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Narendra Modi in US: In dealing with a fickle Donald Trump, focus must be on building personal bond

It is worth noting that Donald Trump will host Narendra Modi in their first face-to-face meeting on 26 June at the White House, not the US president's favourite Mar-a-Lago retreat where he schmoozed with Chinese president Xi Jinping or Japanese prime minister Shinzo Abe.

File image of Narendra Modi and Donald Trump.

File image of Narendra Modi and Donald Trump.

Is it, as the speculation goes, the Florida heat? Or does the White House provide the setting for a more austere discussion between two leaders who have never met before? Should we conclude that 'dealmaker' Trump is willing to see what Modi has to offer but unwilling to commit more, or share a gooey chocolate cake the way he did with Xi?

Trouble is, with Trump one isn’t sure.

For all you know, at the first sight of Modi he may junk the handshake for a bear hug and set the course for a closer relationship based on 'personal chemistry'. If there's one predictable thing about Trump, it is that he's unpredictable. During the presidential campaign, we were promised a 'friend' of India at White House. What we got instead was a revisionist leader who badmouthed us on the Paris Agreement and is threatening to throw out skilled Indian workers.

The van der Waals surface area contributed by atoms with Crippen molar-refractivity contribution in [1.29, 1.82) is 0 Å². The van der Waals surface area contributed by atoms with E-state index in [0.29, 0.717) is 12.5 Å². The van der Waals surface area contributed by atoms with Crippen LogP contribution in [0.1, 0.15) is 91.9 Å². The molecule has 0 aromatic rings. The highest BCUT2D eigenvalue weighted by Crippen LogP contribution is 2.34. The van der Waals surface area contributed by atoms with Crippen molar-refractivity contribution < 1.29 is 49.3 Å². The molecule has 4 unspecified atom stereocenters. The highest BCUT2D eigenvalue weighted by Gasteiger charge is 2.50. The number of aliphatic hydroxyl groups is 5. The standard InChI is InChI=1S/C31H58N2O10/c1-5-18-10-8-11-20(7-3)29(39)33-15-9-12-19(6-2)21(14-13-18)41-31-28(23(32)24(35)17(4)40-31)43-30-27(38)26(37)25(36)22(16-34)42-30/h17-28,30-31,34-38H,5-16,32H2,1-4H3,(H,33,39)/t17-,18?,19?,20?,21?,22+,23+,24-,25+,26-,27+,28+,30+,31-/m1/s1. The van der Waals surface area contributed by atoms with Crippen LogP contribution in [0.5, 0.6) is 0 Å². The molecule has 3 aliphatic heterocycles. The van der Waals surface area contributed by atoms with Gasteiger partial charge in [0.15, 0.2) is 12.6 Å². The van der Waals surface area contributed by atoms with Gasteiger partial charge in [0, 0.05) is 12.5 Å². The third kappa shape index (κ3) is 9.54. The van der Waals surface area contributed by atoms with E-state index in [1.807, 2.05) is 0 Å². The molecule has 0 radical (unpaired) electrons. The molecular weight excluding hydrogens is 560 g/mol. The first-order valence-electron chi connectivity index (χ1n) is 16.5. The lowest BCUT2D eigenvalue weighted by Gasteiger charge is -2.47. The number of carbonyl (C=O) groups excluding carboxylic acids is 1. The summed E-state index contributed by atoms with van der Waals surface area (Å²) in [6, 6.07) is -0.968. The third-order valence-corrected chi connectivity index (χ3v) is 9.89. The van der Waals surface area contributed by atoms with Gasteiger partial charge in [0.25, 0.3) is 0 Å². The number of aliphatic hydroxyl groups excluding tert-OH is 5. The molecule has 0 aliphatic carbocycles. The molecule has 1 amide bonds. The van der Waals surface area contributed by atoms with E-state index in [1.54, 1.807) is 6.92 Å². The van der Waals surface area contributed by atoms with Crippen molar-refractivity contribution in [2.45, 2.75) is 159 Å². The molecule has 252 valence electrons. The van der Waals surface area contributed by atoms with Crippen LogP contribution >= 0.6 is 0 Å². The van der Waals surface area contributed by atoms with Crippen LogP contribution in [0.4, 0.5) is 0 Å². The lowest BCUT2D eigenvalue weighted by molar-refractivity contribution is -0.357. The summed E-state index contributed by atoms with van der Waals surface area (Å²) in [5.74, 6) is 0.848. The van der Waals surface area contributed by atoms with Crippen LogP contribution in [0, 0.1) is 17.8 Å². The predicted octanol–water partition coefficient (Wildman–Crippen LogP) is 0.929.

The current synergy between New Delhi and Washington is the result of decades of concerted effort and significant personal investment from leaders on both sides. The distance between mutual distrust of Cold War and sealing of a civil nuclear agreement or military logistics pact has not been covered in a day. And along with Bill Clinton, George W Bush, Barack Obama, Narasimha Rao and Manmohan Singh, credit must also go to Modi for shedding the "hesitations of history".

However, as Carnegie India director C Raja Mohan argues in The Indian Express, "Having brought India out of its defensive shell, Modi now finds he must deal with an America that is retreating into one… The traditional props that have framed India-US relationship over the last two decades — including those on shared democratic values and a common interest in Asian balance of power — can no longer provide an effective guidance to the Trump era."